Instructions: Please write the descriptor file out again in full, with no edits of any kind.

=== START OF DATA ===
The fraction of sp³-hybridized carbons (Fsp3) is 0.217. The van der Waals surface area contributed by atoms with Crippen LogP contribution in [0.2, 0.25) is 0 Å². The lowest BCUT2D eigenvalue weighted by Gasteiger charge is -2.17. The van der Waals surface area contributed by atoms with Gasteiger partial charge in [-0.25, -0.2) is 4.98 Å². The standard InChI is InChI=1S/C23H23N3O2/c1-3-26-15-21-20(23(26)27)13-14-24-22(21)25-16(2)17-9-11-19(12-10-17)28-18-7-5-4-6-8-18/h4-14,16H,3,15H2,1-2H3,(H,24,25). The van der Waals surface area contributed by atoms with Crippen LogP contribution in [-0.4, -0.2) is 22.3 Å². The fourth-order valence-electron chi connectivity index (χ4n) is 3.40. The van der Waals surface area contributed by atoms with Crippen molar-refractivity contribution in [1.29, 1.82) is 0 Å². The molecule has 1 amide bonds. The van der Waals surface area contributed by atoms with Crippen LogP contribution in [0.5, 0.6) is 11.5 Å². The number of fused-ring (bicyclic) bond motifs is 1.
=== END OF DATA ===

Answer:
The fraction of sp³-hybridized carbons (Fsp3) is 0.217. The van der Waals surface area contributed by atoms with Crippen LogP contribution in [0.2, 0.25) is 0 Å². The lowest BCUT2D eigenvalue weighted by Gasteiger charge is -2.17. The van der Waals surface area contributed by atoms with Gasteiger partial charge in [-0.25, -0.2) is 4.98 Å². The standard InChI is InChI=1S/C23H23N3O2/c1-3-26-15-21-20(23(26)27)13-14-24-22(21)25-16(2)17-9-11-19(12-10-17)28-18-7-5-4-6-8-18/h4-14,16H,3,15H2,1-2H3,(H,24,25). The van der Waals surface area contributed by atoms with Crippen LogP contribution in [-0.4, -0.2) is 22.3 Å². The fourth-order valence-electron chi connectivity index (χ4n) is 3.40. The van der Waals surface area contributed by atoms with Crippen molar-refractivity contribution in [1.29, 1.82) is 0 Å². The molecule has 1 amide bonds. The van der Waals surface area contributed by atoms with Crippen LogP contribution in [0.5, 0.6) is 11.5 Å². The number of fused-ring (bicyclic) bond motifs is 1.